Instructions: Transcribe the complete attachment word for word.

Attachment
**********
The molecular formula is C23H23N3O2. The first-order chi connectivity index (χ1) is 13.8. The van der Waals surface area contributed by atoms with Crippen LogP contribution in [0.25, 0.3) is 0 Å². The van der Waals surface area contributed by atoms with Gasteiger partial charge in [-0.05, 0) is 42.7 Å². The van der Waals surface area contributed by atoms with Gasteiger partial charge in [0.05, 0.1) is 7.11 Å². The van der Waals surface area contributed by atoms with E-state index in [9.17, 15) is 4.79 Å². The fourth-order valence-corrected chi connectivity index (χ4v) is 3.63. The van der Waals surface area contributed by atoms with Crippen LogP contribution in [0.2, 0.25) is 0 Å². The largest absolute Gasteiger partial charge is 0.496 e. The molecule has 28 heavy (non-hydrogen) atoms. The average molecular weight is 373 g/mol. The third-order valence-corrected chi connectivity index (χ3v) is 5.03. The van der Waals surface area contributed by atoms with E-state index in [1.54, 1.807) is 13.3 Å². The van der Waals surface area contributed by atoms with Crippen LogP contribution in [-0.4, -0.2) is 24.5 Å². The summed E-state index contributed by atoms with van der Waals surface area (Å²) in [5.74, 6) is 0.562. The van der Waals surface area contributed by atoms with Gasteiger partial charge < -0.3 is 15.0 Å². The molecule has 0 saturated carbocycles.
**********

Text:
The molecular formula is C23H23N3O2. The first-order chi connectivity index (χ1) is 13.8. The van der Waals surface area contributed by atoms with Crippen LogP contribution in [0.25, 0.3) is 0 Å². The van der Waals surface area contributed by atoms with Gasteiger partial charge in [-0.05, 0) is 42.7 Å². The van der Waals surface area contributed by atoms with Gasteiger partial charge in [0.05, 0.1) is 7.11 Å². The van der Waals surface area contributed by atoms with E-state index in [9.17, 15) is 4.79 Å². The fourth-order valence-corrected chi connectivity index (χ4v) is 3.63. The van der Waals surface area contributed by atoms with Crippen LogP contribution in [0.2, 0.25) is 0 Å². The largest absolute Gasteiger partial charge is 0.496 e. The molecule has 28 heavy (non-hydrogen) atoms. The average molecular weight is 373 g/mol. The third-order valence-corrected chi connectivity index (χ3v) is 5.03. The van der Waals surface area contributed by atoms with E-state index in [1.54, 1.807) is 13.3 Å². The van der Waals surface area contributed by atoms with Crippen LogP contribution in [-0.4, -0.2) is 24.5 Å². The summed E-state index contributed by atoms with van der Waals surface area (Å²) in [5.74, 6) is 0.562. The van der Waals surface area contributed by atoms with Gasteiger partial charge < -0.3 is 15.0 Å². The molecule has 0 saturated carbocycles.